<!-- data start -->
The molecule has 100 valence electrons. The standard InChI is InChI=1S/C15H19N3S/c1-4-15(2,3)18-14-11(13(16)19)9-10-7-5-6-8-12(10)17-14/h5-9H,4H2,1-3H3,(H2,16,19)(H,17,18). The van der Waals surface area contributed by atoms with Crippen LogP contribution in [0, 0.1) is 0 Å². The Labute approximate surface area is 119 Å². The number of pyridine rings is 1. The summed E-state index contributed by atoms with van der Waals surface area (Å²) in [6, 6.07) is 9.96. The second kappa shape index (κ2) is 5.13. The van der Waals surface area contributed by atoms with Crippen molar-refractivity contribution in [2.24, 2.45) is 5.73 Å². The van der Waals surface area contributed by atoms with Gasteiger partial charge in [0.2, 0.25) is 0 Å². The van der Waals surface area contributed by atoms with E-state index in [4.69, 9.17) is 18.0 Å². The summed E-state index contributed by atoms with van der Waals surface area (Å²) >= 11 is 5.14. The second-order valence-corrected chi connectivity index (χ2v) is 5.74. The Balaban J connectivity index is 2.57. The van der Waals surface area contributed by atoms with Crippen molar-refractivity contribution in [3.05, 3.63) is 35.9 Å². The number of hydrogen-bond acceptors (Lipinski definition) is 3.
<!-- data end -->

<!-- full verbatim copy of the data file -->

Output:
The molecule has 100 valence electrons. The standard InChI is InChI=1S/C15H19N3S/c1-4-15(2,3)18-14-11(13(16)19)9-10-7-5-6-8-12(10)17-14/h5-9H,4H2,1-3H3,(H2,16,19)(H,17,18). The van der Waals surface area contributed by atoms with Crippen LogP contribution in [0, 0.1) is 0 Å². The Labute approximate surface area is 119 Å². The number of pyridine rings is 1. The summed E-state index contributed by atoms with van der Waals surface area (Å²) in [6, 6.07) is 9.96. The second kappa shape index (κ2) is 5.13. The van der Waals surface area contributed by atoms with Crippen molar-refractivity contribution in [2.24, 2.45) is 5.73 Å². The van der Waals surface area contributed by atoms with Gasteiger partial charge in [0.2, 0.25) is 0 Å². The van der Waals surface area contributed by atoms with E-state index in [4.69, 9.17) is 18.0 Å². The summed E-state index contributed by atoms with van der Waals surface area (Å²) >= 11 is 5.14. The second-order valence-corrected chi connectivity index (χ2v) is 5.74. The Balaban J connectivity index is 2.57. The van der Waals surface area contributed by atoms with Crippen molar-refractivity contribution in [3.05, 3.63) is 35.9 Å². The number of hydrogen-bond acceptors (Lipinski definition) is 3.